His point is not that “it costs too many jobs” or any such twaddle; it is about getting the maximum return for the minimal expense. He’s not a priori against reducing carbon emissions – he just wants to do as much good as efficiently as possible. This kind of economic thinking is unfortunately rarely exhibited among the chattering and political classes. A failure to think leads to stupid and ineffectual “security laws”, people being scared of flying on planes instead of driving, or worrying more about side effects than the diseases prevented by a vaccination.
Or thinking that Mother Theresa has done more good than a politician, economist, teacher, or childcare provider.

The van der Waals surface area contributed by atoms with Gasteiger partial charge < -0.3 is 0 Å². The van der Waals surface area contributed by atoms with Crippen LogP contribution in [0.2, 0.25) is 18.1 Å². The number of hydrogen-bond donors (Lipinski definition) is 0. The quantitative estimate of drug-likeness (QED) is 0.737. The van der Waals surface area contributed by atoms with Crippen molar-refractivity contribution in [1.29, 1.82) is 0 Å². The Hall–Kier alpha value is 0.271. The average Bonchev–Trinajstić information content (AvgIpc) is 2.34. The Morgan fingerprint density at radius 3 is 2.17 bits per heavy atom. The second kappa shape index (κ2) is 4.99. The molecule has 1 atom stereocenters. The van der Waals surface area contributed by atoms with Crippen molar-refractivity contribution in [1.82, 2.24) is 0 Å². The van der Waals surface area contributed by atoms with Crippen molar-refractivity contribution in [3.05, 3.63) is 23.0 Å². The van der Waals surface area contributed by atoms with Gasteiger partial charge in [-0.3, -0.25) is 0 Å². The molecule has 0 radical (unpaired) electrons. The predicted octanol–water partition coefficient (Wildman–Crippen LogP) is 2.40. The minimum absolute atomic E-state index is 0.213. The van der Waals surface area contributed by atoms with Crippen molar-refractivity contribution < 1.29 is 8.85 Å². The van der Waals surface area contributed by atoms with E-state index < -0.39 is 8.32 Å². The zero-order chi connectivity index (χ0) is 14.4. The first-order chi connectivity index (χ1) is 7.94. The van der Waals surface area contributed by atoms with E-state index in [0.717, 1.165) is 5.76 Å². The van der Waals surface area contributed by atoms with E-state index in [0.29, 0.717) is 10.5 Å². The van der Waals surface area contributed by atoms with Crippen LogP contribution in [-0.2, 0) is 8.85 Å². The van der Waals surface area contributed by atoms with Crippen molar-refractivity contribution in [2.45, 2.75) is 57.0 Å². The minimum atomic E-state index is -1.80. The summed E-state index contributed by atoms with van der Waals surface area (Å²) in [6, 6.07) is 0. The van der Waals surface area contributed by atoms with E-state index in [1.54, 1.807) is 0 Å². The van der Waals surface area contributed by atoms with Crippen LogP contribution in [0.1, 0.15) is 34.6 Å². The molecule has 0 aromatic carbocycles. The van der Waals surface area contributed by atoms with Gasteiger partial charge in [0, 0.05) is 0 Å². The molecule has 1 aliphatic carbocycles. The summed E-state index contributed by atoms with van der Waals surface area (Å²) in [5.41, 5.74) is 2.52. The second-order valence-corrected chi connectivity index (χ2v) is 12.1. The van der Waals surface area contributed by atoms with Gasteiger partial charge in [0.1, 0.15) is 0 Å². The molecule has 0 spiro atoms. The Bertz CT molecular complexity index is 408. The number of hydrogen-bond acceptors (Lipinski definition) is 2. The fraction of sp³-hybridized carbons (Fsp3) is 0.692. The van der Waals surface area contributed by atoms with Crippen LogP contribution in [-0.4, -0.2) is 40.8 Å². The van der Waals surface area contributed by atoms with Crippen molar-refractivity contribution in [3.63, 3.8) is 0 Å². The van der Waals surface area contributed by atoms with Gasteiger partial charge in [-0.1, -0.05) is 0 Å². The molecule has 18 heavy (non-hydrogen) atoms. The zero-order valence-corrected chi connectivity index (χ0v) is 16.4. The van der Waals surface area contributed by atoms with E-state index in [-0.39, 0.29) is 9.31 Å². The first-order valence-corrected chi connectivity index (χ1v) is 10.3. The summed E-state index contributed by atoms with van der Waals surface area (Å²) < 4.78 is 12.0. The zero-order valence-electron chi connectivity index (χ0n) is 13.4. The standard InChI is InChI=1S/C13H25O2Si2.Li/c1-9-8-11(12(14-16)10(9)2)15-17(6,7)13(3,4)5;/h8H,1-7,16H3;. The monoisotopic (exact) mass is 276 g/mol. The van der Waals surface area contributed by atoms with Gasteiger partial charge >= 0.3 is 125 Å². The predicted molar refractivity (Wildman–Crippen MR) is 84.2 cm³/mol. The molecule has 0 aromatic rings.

The calculation of maximum good for individual effort is going to be different for each person. Some people could more effectively teach than build habitats for humanity. Has the inventor of the polio vaccination done more good than Mother Theresa, or should he have dedicated his life to doing what she did?
This American Life recently ran a story about a group of nuns “who chose to leave the Catholic Church in the 1960s but still stay nuns, more or less
“. What they quickly found was that it was nearly impossible for them to effectively carry out their aid to the poor in Appalachia without external funding and support.
All this goes to reinforce and illustrate my prior assertion: That some degree of selfishness or profit maximization can be a good thing – as long as that surplus goes to aid others. Bjorn Lomberg is not upset that the world may spend too much fighting global warming; he’s upset that it might be spent ineffectively. Pursuing our own self-interest is only good for society if we keep society’s common goals before us at the same time.